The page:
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Mikulski likens $115 million broadband project to railroad

Network will reach every county in the state

September 20, 2010|By HEATHER KEELS
  • Washington County Commissioner James F. Kercheval talks with U.S. Sen. Barbara Mikulski, D-Md., after a news conference Monday at Hagerstown Community College. Mikulski was in town to announce the awarding of federal funding for broadband Internet service in Maryland.
Ric Dugan, Staff Photographer

The expansion of high-speed broadband Internet will be a "game changer" for Western Maryland in the way the B&O Railroad once was, U.S. Sen. Barbara A. Mikulski said Monday as she visited Hagerstown Community College to announce a $115 million federal grant to expand broadband access across the state.

"It means over 1,000 jobs just to lay the fiber optics," Mikulski said. "It's just like laying railroad tracks."

The project also will help with jobs long-term as the increased bandwidth availability will make the area more attractive to data-related businesses, officials said.

"As we look for ways to really jump-start this economy and make sure we're prepared for recovery, bringing broadband to our rural communities is a big part of that," said Lt. Gov. Anthony Brown, who joined Mikulski at the press conference.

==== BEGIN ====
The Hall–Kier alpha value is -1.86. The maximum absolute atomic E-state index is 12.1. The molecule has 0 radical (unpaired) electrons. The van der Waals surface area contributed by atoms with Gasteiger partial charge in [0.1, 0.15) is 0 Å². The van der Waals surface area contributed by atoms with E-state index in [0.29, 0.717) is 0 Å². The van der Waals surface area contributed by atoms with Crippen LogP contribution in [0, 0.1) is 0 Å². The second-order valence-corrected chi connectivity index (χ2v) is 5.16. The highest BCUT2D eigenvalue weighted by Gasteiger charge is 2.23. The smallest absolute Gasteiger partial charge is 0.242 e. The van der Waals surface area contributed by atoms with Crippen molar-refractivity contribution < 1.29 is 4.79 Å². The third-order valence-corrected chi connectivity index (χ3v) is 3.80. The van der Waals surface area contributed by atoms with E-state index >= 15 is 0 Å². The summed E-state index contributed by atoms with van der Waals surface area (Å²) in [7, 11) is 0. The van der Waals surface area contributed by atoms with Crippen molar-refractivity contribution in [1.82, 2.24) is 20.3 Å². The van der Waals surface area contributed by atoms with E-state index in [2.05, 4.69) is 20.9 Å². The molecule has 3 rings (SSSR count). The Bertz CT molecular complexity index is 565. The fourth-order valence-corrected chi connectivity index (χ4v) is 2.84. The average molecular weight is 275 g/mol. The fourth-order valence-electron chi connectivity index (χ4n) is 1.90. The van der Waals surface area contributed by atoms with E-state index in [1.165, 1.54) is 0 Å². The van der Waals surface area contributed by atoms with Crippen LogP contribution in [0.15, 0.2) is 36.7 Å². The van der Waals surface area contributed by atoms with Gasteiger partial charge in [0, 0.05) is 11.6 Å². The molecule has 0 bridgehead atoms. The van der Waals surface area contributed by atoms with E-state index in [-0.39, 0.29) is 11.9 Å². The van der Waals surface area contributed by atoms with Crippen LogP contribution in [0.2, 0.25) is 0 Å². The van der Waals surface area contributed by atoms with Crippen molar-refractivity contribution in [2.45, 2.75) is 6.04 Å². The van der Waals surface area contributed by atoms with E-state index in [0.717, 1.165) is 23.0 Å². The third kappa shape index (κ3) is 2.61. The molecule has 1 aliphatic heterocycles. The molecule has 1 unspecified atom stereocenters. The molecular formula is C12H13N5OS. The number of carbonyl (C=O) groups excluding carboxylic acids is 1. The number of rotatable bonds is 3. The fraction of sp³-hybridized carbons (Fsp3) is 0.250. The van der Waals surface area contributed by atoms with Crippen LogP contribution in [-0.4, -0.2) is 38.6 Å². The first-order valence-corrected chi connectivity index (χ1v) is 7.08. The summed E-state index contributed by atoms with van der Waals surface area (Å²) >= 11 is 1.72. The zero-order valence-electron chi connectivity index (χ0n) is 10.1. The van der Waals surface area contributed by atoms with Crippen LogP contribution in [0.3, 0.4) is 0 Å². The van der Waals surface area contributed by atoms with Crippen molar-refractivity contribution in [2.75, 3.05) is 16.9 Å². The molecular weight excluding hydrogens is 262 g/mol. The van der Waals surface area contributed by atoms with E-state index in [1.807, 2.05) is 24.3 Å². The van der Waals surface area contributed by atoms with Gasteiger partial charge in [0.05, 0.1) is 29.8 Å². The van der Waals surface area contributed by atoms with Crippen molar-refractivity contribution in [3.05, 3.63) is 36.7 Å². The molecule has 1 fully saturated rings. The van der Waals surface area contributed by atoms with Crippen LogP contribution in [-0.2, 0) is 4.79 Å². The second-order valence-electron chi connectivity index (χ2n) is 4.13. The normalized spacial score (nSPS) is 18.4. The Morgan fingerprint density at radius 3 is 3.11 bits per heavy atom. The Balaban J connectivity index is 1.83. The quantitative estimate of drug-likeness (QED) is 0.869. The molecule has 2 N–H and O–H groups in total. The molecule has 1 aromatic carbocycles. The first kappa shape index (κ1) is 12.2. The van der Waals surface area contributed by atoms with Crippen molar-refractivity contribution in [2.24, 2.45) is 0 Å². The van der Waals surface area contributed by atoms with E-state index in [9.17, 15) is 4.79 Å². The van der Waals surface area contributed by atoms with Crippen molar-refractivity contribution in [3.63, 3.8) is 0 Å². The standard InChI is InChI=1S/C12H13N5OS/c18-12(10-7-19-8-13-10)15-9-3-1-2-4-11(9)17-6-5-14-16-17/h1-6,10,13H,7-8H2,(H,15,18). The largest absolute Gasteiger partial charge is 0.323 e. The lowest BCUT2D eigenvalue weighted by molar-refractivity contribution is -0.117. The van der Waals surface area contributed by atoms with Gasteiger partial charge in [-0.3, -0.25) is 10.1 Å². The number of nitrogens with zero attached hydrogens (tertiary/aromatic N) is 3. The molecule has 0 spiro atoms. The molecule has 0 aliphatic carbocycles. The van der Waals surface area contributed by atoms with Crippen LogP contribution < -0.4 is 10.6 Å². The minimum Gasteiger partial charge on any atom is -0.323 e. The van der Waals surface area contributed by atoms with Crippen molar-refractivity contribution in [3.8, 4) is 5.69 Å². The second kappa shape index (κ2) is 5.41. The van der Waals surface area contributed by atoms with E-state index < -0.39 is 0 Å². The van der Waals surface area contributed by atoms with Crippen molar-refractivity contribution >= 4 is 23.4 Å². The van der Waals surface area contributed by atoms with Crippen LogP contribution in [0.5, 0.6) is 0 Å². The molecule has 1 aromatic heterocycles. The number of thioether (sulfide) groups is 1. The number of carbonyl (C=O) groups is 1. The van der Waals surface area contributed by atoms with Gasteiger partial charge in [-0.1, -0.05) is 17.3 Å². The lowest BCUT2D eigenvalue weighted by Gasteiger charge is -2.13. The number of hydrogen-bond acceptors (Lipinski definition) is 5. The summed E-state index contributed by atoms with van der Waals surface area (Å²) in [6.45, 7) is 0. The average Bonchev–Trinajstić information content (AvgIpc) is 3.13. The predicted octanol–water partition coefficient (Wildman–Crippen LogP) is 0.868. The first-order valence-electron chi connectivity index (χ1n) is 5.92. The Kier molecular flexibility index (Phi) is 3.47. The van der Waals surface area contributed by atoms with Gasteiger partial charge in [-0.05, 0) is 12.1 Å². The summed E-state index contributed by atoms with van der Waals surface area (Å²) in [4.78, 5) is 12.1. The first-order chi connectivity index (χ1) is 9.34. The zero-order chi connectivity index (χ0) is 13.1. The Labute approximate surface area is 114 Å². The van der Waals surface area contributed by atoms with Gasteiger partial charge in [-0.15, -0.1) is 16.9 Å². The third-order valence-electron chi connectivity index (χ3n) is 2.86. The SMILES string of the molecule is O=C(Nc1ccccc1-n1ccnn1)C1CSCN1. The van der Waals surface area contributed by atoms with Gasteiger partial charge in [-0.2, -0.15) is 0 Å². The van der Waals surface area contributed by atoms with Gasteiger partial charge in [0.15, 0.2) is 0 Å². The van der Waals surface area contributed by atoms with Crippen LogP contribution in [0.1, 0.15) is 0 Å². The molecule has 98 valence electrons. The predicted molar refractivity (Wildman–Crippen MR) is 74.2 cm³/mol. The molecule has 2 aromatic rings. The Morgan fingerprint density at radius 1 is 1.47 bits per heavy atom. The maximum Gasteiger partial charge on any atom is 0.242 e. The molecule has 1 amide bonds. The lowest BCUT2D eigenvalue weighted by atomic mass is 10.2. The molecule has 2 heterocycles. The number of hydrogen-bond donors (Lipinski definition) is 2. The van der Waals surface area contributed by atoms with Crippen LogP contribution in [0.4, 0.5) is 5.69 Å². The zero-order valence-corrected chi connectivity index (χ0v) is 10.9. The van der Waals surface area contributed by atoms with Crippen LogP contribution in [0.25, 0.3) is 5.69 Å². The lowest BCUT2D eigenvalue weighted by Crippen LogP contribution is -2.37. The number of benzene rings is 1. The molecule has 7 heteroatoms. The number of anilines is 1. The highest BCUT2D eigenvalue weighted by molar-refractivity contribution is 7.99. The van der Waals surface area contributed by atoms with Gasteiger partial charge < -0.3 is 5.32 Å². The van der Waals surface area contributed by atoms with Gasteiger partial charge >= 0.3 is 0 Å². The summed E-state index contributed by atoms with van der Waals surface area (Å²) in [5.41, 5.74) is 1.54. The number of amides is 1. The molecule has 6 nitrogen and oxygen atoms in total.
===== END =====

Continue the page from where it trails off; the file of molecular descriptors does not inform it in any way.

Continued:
Maryland won the competitive $115 million federal stimulus grant from the U.S. Department of Commerce and will use it to install 1,200 miles of Internet cable, officials said. The network will reach every county in the state and will focus on areas underserved by broadband, Brown said.

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Other benefits of the network include improved public safety, education and health care as police, emergency responders, schools and medical facilities gain the ability to transfer more information at faster speeds, Mikulski and Brown said.

In Washington County, the network will link seven anchor institutions including HCC, the state prisons, a backup 911 center at the Washington County Sheriff's Department and the Professional Arts Building in Hagerstown, according to information provided by Mikulski's office.

A contract for the project is ready to go out to bid and likely will be awarded within the next 18 months, Mikulski said.

Mikulski said Maryland was successful in winning the grant because its various broadband interests worked together to apply as "one Maryland." She credited Brown and Gov. Martin O'Malley for their leadership and for coming up with matching funds.

The state is investing $14 million in the project, Brown said.

Mikulski said while Western Maryland already has Internet access, many areas are in need of more bandwidth.

"Think of your first train out of Baltimore, where it went, 'chug-stop, chug-stop,' and that's the way the Internet came," she said.

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